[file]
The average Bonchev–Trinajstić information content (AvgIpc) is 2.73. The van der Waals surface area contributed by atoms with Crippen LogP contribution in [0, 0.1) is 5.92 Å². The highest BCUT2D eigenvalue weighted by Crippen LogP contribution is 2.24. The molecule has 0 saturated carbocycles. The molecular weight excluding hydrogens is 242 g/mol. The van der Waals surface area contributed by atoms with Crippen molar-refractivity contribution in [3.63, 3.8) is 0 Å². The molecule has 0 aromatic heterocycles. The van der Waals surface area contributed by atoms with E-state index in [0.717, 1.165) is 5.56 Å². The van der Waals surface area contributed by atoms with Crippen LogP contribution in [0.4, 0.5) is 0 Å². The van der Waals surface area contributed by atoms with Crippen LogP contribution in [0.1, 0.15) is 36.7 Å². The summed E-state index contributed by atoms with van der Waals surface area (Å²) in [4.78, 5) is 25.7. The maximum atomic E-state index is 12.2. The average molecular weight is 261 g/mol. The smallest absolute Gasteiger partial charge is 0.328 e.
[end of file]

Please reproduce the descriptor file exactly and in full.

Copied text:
The average Bonchev–Trinajstić information content (AvgIpc) is 2.73. The van der Waals surface area contributed by atoms with Crippen LogP contribution in [0, 0.1) is 5.92 Å². The highest BCUT2D eigenvalue weighted by Crippen LogP contribution is 2.24. The molecule has 0 saturated carbocycles. The molecular weight excluding hydrogens is 242 g/mol. The van der Waals surface area contributed by atoms with Crippen molar-refractivity contribution in [3.63, 3.8) is 0 Å². The molecule has 0 aromatic heterocycles. The van der Waals surface area contributed by atoms with E-state index in [0.717, 1.165) is 5.56 Å². The van der Waals surface area contributed by atoms with Crippen LogP contribution in [0.4, 0.5) is 0 Å². The van der Waals surface area contributed by atoms with Crippen LogP contribution in [0.1, 0.15) is 36.7 Å². The summed E-state index contributed by atoms with van der Waals surface area (Å²) in [4.78, 5) is 25.7. The maximum atomic E-state index is 12.2. The average molecular weight is 261 g/mol. The smallest absolute Gasteiger partial charge is 0.328 e.